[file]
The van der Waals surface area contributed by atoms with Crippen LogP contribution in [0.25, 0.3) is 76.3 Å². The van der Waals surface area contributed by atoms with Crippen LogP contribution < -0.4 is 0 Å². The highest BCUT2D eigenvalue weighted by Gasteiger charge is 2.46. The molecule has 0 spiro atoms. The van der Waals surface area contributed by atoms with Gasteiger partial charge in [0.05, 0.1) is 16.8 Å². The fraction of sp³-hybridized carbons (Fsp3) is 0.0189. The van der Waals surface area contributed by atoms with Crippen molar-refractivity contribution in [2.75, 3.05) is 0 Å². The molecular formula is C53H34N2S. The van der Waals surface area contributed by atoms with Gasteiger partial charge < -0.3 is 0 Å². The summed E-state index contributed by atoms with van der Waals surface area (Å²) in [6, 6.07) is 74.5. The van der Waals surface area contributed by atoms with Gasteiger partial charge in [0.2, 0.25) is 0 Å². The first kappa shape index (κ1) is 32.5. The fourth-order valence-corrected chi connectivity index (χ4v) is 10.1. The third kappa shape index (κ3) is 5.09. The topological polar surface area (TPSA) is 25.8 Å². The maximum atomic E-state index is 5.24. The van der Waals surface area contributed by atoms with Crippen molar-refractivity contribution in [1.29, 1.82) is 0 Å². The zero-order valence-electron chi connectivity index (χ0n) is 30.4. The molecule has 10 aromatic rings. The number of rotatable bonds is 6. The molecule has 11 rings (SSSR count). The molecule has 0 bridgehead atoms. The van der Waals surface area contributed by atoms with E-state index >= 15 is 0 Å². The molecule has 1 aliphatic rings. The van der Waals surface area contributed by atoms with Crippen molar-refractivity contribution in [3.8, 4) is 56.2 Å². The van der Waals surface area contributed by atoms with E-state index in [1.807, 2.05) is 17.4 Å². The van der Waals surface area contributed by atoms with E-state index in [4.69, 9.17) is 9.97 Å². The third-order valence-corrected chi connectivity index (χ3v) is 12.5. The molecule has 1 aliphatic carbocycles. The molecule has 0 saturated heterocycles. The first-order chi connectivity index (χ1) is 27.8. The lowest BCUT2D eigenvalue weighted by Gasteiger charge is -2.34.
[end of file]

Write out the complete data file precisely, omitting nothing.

The van der Waals surface area contributed by atoms with Crippen LogP contribution in [0.25, 0.3) is 76.3 Å². The van der Waals surface area contributed by atoms with Crippen LogP contribution < -0.4 is 0 Å². The highest BCUT2D eigenvalue weighted by Gasteiger charge is 2.46. The molecule has 0 spiro atoms. The van der Waals surface area contributed by atoms with Gasteiger partial charge in [0.05, 0.1) is 16.8 Å². The fraction of sp³-hybridized carbons (Fsp3) is 0.0189. The van der Waals surface area contributed by atoms with Crippen molar-refractivity contribution in [2.75, 3.05) is 0 Å². The molecular formula is C53H34N2S. The van der Waals surface area contributed by atoms with Gasteiger partial charge < -0.3 is 0 Å². The summed E-state index contributed by atoms with van der Waals surface area (Å²) in [6, 6.07) is 74.5. The van der Waals surface area contributed by atoms with Gasteiger partial charge in [0.2, 0.25) is 0 Å². The first kappa shape index (κ1) is 32.5. The fourth-order valence-corrected chi connectivity index (χ4v) is 10.1. The third kappa shape index (κ3) is 5.09. The topological polar surface area (TPSA) is 25.8 Å². The maximum atomic E-state index is 5.24. The van der Waals surface area contributed by atoms with Crippen molar-refractivity contribution in [1.29, 1.82) is 0 Å². The zero-order valence-electron chi connectivity index (χ0n) is 30.4. The molecule has 10 aromatic rings. The number of rotatable bonds is 6. The molecule has 11 rings (SSSR count). The molecule has 0 bridgehead atoms. The van der Waals surface area contributed by atoms with E-state index >= 15 is 0 Å². The molecule has 1 aliphatic rings. The van der Waals surface area contributed by atoms with Crippen molar-refractivity contribution in [3.8, 4) is 56.2 Å². The van der Waals surface area contributed by atoms with E-state index in [1.807, 2.05) is 17.4 Å². The van der Waals surface area contributed by atoms with E-state index in [4.69, 9.17) is 9.97 Å². The third-order valence-corrected chi connectivity index (χ3v) is 12.5. The molecule has 1 aliphatic carbocycles. The molecule has 0 saturated heterocycles. The first-order chi connectivity index (χ1) is 27.8. The lowest BCUT2D eigenvalue weighted by Gasteiger charge is -2.34.